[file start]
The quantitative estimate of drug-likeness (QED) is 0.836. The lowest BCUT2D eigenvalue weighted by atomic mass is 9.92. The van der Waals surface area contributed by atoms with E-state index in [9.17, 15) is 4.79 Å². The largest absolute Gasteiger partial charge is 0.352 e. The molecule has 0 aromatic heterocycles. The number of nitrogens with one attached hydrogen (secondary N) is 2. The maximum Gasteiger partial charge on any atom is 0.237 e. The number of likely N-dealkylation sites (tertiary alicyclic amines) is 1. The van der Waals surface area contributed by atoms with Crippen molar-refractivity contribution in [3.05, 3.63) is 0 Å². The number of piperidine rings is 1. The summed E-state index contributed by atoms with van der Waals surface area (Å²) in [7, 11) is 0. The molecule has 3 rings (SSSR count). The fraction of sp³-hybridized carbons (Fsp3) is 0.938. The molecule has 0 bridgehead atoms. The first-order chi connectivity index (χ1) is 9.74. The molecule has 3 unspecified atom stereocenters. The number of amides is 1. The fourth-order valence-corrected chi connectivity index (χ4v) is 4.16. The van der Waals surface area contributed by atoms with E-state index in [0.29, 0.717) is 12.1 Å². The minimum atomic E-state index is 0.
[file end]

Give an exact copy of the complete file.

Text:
The quantitative estimate of drug-likeness (QED) is 0.836. The lowest BCUT2D eigenvalue weighted by atomic mass is 9.92. The van der Waals surface area contributed by atoms with E-state index in [9.17, 15) is 4.79 Å². The largest absolute Gasteiger partial charge is 0.352 e. The molecule has 0 aromatic heterocycles. The number of nitrogens with one attached hydrogen (secondary N) is 2. The maximum Gasteiger partial charge on any atom is 0.237 e. The number of likely N-dealkylation sites (tertiary alicyclic amines) is 1. The van der Waals surface area contributed by atoms with Crippen molar-refractivity contribution in [3.05, 3.63) is 0 Å². The number of piperidine rings is 1. The summed E-state index contributed by atoms with van der Waals surface area (Å²) in [7, 11) is 0. The molecule has 3 rings (SSSR count). The fraction of sp³-hybridized carbons (Fsp3) is 0.938. The molecule has 0 bridgehead atoms. The first-order chi connectivity index (χ1) is 9.74. The molecule has 3 unspecified atom stereocenters. The number of amides is 1. The fourth-order valence-corrected chi connectivity index (χ4v) is 4.16. The van der Waals surface area contributed by atoms with E-state index in [0.29, 0.717) is 12.1 Å². The minimum atomic E-state index is 0.